The power of hope & community to build a dream in the sharply funny, poignant, uplifting Superior Donuts

Photo by Shaun Benson: Robert Persichini and Nabil Rajo in Superior Donuts

Coal Mine Theatre continues its 2016-17 season with the Canadian premiere of Tracy Letts’ Superior Donuts, directed by Ted Dykstra, and opening last night to a packed house and a standing ovation at its home at 1454 Danforth Ave., Toronto.

When we first see Superior Donuts, the shop appears to have been abandoned. The shelves are empty, there’s litter strewn across the counter and floor, chairs and stools overturned, and the word “Pussy” has been spray painted in neon orange on the chalkboard green wall. As the play opens, though, we learn it’s been vandalized; and Max (Alex Poch-Goldin), who owns the neighbouring DVD store, is giving his account to police officers Randy Osteen (Darla Biccum) and James Bailey (Michael Blake) after calling it in. We also learn from Max that Superior Donuts owner Arthur (Robert Persichini) has been absent lately, and hasn’t opened the shop in a couple of days, as he mourns the loss of his ex-wife.

Arthur arrives as Max is finishing up with the police, already slow moving and numb as he takes in the damage, eventually realizing he’s missed his coffee delivery, so has no coffee to offer anyone. Left alone to tidy up, he’s roused by an insistent and persistent knock on the locked door; a kid responding to his help wanted notice. Arthur reluctantly opens the door to Franco (Nabil Rajo), a fast-talking young man with seemingly boundless energy; and after an unusual and certainly creative job interview, Franco is hired. Meanwhile, Franco has troubles of his own; bookie Luther (Ryan Hollyman) and his muscle Kevin (Jon Lachlan Stewart) pay him a visit after Kevin sees him working at the shop. Franco has a large gambling debt, and Luther is under extreme pressure from the powers that be—he wants his money now and the clock is running out for Franco.

Superior Donuts is the last of a dying breed of beloved mom and pop stores in an increasingly gentrified neighbourhood, where Starbucks and Whole Foods are popping up and challenging businesses that have been fixtures for years. It’s also an island of misfit toys, with its own cast of quirky, multicultural characters. There’s local regular Lady (Diana Leblanc), a struggling alcoholic with a love of red lipstick; and the outspoken Russian Max, who has big plans for expanding his DVD shop into an electronics empire and wants to buy the donut shop so he can fulfill his dream—these two get free coffee and donuts. We also get to know the two cops: Randy comes from a sports-loving family full of  brothers and cops, and has an eye for Arthur; and James and his wife are Star Trek fans who enjoy cosplay at fan conventions. And, while he’s largely silent with the others, Arthur speaks to us throughout in wistful, heartfelt and nostalgic monologues—personal history anecdotes filled with notes of regret.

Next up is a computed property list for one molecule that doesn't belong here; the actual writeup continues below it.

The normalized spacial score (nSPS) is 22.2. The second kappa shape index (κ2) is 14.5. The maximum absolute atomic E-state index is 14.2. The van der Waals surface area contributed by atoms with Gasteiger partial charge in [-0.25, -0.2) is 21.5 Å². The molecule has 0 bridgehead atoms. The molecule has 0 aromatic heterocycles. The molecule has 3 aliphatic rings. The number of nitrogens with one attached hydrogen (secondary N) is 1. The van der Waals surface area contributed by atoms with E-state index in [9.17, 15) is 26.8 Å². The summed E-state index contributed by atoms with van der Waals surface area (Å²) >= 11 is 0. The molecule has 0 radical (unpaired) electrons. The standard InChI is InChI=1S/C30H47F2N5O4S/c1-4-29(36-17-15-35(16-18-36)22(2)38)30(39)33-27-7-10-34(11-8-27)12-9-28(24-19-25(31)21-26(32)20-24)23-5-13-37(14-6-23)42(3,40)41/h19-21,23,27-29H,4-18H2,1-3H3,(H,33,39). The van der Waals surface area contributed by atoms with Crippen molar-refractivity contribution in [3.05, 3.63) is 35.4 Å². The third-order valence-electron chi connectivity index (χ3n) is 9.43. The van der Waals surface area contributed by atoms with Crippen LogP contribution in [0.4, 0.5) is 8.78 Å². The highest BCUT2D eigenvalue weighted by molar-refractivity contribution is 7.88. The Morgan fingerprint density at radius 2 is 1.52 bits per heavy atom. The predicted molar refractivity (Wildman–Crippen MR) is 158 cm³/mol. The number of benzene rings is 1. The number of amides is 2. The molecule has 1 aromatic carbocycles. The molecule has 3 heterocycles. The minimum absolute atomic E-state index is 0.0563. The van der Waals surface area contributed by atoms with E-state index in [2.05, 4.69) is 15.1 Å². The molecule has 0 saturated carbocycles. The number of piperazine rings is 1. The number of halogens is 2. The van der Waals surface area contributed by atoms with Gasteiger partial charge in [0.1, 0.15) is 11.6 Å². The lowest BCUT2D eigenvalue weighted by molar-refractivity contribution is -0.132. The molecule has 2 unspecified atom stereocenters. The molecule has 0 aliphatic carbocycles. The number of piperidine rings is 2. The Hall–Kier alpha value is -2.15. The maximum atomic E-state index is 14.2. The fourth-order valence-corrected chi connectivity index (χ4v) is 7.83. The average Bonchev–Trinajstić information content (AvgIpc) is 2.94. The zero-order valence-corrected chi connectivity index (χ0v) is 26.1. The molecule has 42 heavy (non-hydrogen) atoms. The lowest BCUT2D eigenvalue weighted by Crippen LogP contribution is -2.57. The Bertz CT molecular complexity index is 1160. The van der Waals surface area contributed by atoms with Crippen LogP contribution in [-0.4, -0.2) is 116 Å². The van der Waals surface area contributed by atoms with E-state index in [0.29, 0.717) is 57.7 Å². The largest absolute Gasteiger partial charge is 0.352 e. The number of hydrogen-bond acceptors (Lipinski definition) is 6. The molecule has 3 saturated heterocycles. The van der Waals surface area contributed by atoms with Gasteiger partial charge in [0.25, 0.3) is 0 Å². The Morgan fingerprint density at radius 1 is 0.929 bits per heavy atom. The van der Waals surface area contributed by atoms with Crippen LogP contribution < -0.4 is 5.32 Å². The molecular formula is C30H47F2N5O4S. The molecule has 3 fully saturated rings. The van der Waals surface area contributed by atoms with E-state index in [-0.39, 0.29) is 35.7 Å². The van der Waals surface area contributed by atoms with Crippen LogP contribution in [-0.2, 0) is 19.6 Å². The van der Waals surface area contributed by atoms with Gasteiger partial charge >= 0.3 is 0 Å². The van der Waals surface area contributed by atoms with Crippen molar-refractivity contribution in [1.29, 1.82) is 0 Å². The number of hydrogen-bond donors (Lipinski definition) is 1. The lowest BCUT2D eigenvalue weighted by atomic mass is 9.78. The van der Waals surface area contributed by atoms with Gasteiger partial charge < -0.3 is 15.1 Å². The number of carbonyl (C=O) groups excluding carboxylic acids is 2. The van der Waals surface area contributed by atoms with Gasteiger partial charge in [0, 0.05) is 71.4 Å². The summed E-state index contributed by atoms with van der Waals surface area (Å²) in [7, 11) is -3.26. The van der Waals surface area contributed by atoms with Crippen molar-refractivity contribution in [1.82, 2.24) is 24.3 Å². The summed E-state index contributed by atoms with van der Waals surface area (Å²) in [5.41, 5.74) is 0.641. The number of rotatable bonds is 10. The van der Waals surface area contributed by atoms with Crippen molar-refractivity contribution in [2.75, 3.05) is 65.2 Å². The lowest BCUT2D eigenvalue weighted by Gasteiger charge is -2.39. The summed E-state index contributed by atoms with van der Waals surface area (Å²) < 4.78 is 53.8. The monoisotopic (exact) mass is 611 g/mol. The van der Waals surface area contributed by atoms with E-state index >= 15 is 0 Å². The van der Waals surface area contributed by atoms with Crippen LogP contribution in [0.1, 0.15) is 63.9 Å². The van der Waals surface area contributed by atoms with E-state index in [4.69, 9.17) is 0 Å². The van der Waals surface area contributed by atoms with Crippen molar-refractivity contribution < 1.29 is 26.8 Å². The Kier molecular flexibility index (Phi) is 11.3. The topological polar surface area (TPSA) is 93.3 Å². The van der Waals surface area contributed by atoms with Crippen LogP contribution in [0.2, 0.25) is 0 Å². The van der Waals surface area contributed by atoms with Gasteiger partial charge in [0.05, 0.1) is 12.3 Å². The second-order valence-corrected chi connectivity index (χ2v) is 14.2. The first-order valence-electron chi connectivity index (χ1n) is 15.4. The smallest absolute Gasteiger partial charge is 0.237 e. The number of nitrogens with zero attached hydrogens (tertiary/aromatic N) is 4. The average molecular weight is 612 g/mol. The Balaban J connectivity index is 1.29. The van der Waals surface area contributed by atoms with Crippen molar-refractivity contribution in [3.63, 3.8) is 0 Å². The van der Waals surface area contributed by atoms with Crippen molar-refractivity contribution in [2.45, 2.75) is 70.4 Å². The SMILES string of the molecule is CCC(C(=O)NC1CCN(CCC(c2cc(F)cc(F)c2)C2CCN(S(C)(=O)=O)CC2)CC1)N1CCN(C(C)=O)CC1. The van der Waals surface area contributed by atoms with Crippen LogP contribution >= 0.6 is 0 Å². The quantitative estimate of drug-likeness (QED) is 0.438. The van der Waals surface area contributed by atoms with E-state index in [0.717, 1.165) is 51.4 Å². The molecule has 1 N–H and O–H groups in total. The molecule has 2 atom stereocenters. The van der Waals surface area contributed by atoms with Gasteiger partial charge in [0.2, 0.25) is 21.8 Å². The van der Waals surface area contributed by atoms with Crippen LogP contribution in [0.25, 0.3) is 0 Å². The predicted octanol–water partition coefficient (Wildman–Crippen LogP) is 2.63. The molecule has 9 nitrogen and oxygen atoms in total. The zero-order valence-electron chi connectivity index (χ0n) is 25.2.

Franco is full of ideas for improvement for Superior Donuts, from healthier menu choices to poetry and reading events. He also has ideas for improving Arthur, and sets out to be both style consultant and matchmaker. And he’s just finished writing the great American novel, written long-hand on notebooks and loose leaf over the course of seven years, an opus bound with a string. The kid is full of hope—something that Arthur has long been lacking—and as the relationship between Arthur and Franco grows, Franco’s enthusiasm becomes contagious and ideas start brewing in Arthur’s head about who they can talk to about publishing Franco’s book. He even decides to do something about Randy. Then, his despair, doubt and pessimism get the better of him—and Arthur lashes out at Franco’s youthful industry and optimism.

But when something happens to Franco, Arthur is spurred to action. Confronting Luther and Kevin, with the help of Max and his young relative Kiril (Paul Dods), Superior Donuts becomes the ground for one last fight.

Outstanding work from the cast; each a masterful storyteller as he/she speaks for his/her character. Persichini gives a profoundly moving performance as Arthur, a gentle giant who fled to Canada to evade the draft, returning to take over the family business established by his father the year he was born. Now deeply saddened by the passing of his ex-wife Magda and full of guilt at having lost touch with his daughter Joanie, his life is full of disappointment and regret, leaving him in hopelessness and despair—until Franco enters his life. Rajo is a delightful spark plug as Franco; a mercurial, smart and irreverent young man, there’s more to him than the hip, smart-ass kid he presents. A thoughtful, generous soul, his sense of hope is put to the test. Great chemistry, banter and candor in the Arthur/Franco two-handers.

Leblanc gives a lovely performance as the fragile, bird-like Lady; and the mutual love and care that Lady and Arthur have for each other are evident in some beautifully tender moments between them. Poch-Goldin is hilariously engaging as the blunt Max; he’s a go big or go home kind of guy who says what he thinks—and fiercely loyal. Biccum and Blake make a great pair as the police officer partners Randy and James. Biccum gives Randy some nice, gentle layers beneath the tomboy cop exterior; longing for something beyond her family legacy of sports and being on the job, she likes Arthur a lot but is too shy to go for it. And Blake brings an officer and a gentleman vibe to James; a good sport about the teasing from his friends and colleagues about his love of Star Trek, he’s a genuinely good man, out to serve and protect.

Hollyman brings a great edge of desperation and ruthlessness to Luther; Stewart’s Kevin is classic bad boy from the hood; and Dods is impressive as the ripped Kiril, a newly arrived immigrant with little English and a sweet soul under those abundant muscles.

The power of hope and community to build a dream in the sharply funny, poignant, uplifting Superior Donuts.

Superior Donuts continues to February 26; drop by the Coal Mine Theatre website for ticket info or purchase tickets directly online. Book in advance for this one folks—it’s an incredible show and an intimate venue with general seating. Please note the 7:30pm curtain time for evening performances; box office opens at 6:45pm.

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Relevant, urgent, hopeful—the powerful, resonant evolution of Bleeders in Lukumi

There is a buzz of excitement and anticipation, a festive feeling. Those of us among the audience who arrived early had been listening in on a final rehearsal, taking in the lush harmonies and powerful lyrics as we waited in the hallway. And when we enter the space, we are welcomed, offered something to drink. It’s like we’re coming into someone’s home—and we are.